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  • Contributors

Mercedes Alcalá-Galán is Associate Professor at the University of Wisconsin-Madison. Her research is oriented primarily towards poetics, gender, and visual studies. She has published a book on Cervantes poetics entitled Escritura desatada: poéticas de la representación en Cervantes (Centro de Estudios Cervantinos, 2009). She is also author of the book La silva curiosa de Julián de Medrano. Estudio y edición critica and has published some fifty articles on early modern literature as well as contemporary Spanish literature. She is invited editor of a special issue of eHumanista/Cervantes (2016) entitled “Si ya por atrevido no sale con las manos en la cabeza”: el legado poético del Persiles cuatrocientos años después.

Mercedes Blanco is Professor at the Université Paris-Sorbonne of Spanish Golden Age literature and member of the Institut Universitaire de France. Her research focuses on rhetoric, poetics, and cultural relationships between Spain and Italy, with particular attention to conceptismo and heroic poetry. Her wide-ranging and numerous essays study aspects of multiple Renaissance genres as well as literary theory. Among her published monographs are Góngora, o, la invención de una lengua (Universidad de León 2012, revised edition, 2016); Góngora heroico: las Soledades y la tradición épica (CEEH, 2012); and with Roland Béhar and Jochen Hafner, Villes à la croisée des langues (XVIe et XVII siècles) (Droz, 2017).

Michael Carlin is Adjunct Professor in Catholic Studies at the University of Mary–Tempe, AZ campus. His research focuses on the history of liturgy and religious experience in medieval Spain. He has published on the Old Spanish (Mozarabic) rite of ordination and his current project is an edition and study of the rite of matrimony as celebrated in twelfth-century León.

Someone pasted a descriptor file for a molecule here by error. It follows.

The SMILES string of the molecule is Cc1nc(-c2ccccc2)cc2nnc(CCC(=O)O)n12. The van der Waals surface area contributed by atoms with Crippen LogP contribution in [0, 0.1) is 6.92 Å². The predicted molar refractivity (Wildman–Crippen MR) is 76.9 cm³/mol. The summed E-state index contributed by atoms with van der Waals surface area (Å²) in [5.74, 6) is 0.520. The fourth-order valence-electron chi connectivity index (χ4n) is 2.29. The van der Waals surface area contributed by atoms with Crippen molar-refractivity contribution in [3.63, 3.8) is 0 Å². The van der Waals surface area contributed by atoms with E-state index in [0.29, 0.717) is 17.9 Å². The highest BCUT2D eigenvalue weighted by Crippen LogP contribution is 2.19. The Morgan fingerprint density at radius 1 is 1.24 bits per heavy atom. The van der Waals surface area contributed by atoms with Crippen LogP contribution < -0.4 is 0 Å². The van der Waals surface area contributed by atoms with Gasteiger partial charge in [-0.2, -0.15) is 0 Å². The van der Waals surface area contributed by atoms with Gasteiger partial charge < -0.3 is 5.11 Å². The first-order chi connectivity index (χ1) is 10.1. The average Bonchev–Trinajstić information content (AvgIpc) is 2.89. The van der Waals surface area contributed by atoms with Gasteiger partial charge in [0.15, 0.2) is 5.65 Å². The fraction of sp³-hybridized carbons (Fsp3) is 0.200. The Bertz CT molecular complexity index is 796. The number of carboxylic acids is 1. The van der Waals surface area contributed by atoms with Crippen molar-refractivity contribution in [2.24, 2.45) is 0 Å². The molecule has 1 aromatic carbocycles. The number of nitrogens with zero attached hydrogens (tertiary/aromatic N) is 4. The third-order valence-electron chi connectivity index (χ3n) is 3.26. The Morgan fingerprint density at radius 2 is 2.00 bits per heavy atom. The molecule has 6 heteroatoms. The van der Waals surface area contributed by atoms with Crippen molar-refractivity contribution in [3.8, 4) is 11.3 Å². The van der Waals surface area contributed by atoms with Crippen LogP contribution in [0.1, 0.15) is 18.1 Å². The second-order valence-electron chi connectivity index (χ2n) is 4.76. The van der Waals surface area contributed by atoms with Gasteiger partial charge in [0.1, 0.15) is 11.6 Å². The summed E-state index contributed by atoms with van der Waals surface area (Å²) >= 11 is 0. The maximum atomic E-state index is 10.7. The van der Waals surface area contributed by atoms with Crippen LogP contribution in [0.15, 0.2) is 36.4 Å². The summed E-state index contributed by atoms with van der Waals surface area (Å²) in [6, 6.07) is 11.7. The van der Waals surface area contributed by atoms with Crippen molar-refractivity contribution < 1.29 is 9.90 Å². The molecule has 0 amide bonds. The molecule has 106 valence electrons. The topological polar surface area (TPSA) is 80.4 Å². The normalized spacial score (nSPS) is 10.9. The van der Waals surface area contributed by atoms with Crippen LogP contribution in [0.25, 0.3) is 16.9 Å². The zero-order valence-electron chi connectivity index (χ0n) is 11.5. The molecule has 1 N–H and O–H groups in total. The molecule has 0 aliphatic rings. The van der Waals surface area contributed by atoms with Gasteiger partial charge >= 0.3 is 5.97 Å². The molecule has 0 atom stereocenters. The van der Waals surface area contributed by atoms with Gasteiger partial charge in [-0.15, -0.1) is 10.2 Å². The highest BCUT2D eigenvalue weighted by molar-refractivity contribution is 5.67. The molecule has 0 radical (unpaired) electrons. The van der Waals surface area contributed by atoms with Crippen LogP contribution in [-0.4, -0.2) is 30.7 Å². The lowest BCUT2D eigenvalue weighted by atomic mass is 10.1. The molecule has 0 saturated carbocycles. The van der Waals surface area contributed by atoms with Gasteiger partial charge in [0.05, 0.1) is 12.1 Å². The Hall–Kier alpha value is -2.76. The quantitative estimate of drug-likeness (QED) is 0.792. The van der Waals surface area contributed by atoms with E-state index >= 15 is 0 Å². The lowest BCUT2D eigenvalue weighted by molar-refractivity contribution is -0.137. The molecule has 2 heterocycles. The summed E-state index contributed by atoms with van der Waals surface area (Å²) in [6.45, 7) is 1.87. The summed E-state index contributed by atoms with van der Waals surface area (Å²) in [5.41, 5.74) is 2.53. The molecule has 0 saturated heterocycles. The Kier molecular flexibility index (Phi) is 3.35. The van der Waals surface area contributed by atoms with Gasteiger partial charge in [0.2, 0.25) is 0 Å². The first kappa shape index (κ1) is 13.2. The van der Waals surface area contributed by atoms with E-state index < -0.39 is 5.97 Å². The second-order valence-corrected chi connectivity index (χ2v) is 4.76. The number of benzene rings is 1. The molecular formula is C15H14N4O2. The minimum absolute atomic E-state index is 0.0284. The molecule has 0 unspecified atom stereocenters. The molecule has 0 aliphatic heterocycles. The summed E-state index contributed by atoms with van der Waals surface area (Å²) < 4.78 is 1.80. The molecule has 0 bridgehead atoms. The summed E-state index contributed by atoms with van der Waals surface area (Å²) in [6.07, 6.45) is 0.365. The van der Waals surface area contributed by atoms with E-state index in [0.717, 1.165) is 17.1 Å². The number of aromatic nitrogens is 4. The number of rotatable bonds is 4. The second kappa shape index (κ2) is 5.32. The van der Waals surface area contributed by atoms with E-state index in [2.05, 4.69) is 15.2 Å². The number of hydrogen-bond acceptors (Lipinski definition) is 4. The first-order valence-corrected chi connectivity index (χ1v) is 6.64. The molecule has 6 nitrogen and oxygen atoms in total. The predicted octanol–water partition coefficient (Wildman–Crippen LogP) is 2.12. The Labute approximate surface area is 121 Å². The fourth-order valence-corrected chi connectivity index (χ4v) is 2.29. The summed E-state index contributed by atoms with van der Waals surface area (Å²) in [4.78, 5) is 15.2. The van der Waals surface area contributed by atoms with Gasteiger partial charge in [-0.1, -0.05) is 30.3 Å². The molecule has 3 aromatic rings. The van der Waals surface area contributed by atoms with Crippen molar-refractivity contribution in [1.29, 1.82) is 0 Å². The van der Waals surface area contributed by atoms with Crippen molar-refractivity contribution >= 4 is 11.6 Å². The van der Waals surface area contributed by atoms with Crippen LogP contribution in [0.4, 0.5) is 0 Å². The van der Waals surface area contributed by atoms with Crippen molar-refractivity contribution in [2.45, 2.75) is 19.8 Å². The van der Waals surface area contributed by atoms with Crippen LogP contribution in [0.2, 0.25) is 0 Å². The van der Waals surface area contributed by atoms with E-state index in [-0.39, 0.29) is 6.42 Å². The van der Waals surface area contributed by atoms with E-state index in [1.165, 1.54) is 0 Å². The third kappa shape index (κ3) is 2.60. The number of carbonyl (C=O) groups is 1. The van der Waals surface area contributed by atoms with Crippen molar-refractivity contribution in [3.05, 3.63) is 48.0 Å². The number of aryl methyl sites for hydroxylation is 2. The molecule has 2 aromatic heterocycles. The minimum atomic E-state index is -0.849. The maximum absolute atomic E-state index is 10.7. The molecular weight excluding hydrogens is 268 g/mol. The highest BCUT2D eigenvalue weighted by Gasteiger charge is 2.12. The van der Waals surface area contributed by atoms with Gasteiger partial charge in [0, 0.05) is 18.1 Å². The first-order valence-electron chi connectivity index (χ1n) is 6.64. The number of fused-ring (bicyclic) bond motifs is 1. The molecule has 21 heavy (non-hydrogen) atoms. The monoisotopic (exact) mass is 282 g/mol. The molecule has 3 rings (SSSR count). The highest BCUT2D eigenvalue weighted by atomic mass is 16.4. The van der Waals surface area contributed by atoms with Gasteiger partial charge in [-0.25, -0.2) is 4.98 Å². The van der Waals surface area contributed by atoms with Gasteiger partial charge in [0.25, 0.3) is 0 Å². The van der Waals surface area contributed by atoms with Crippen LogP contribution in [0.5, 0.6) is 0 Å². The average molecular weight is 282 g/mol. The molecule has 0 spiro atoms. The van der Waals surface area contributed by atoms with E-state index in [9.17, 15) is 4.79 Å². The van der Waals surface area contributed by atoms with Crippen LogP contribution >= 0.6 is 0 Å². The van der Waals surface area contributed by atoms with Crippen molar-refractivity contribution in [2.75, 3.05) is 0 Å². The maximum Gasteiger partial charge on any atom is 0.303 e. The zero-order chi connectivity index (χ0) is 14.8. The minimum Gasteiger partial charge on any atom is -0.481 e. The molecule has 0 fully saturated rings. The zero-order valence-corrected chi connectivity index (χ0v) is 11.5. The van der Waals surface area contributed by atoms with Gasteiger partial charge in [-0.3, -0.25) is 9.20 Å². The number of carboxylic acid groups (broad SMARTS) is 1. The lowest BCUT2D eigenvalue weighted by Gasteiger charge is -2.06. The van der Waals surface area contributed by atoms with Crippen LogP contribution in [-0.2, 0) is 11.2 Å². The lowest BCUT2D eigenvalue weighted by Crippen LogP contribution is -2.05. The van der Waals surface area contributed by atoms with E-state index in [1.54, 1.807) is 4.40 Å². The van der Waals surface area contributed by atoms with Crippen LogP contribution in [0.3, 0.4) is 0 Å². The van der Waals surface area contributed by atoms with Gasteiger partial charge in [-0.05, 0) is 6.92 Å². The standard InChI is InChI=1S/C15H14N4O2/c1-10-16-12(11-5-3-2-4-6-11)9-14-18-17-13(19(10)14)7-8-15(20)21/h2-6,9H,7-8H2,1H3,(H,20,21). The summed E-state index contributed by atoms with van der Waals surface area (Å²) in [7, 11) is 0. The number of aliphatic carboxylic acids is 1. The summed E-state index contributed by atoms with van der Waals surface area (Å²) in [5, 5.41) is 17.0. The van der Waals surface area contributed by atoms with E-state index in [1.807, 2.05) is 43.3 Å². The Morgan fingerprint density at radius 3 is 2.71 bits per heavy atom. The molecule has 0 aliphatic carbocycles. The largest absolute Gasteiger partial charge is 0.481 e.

Dinorah Cortés-Vélez is an Associate Professor of Spanish at Marquette University. She specializes in Colonial Latin American literature and is also interested in the literatures of the Hispanic Caribbean. Her work is included in an upcoming volume on Sor Juana’s critical reception during [End Page 251] the 20th century (Iberoamericana/Vervuert). She is in the final stages of a book manuscript entitled “Sor Juana Inés de la Cruz: género, diferencia y resistencia.”

Elena Deanda-Camacho is an Associate Professor of Spanish at Washington College in Maryland. She specializes in early modern transatlantic literature with a focus on eighteenth century forbidden literature and nun’s writings. She has been published in Bulletin of Comediantes, eHumanista, Mester, Studies of Eighteenth Century Culture, Semiosis and Vanderbilt e-journal of Luso-Hispanic Studies. She has also published creative writing in journals like Ámbitos Feministas and a book of short stories entitled Breve crónica del deseo (2003).

Valeria del Barco received a B.A. in Literature from the Universidad Mayor de San Andrés, M.A. in Spanish and PhD in Romance Languages from the University of Oregon. Her dissertation Colonial Transoceanic Dialogues defines a feminine criolla poetics dialogically negotiated with western tradition, while highlighting the tension between belonging to the canon and critiquing it. In place of readings that emphasize the transfer of discourse and knowledge from the center to the periphery, it demonstrates that the writings of these women challenge, or even reverse, this logic. Areas of specialization are: Transatlantic and Transoceanic studies, Hispanic Cultural Studies, Latin American colonial literature and culture, Spanish Golden Age and gender studies.

Anna-Lisa Halling is Assistant Professor of Portuguese at Brigham Young University. Before accepting her current position, she taught Spanish language, literature, film, and culture at the University of Southern Indiana. Her research interests include early modern Iberian convent theater, performance criticism, feminist theory, and spatial theory. Additionally, she is interested in performance as a pedagogical tool, both in the classroom and the community. Her most recent essay on Soror Violante do Céu’s villancicos appears in Comedia Performance.

Valerie Hegstrom is an Associate Professor of Spanish and Comparative Literature and the Coordinator of Women’s Studies at Brigham Young University. Her research focuses on the recovery of literary works by Early Modern women, particularly women playwrights, who wrote in Spanish and [End Page 252] Portuguese. She has...


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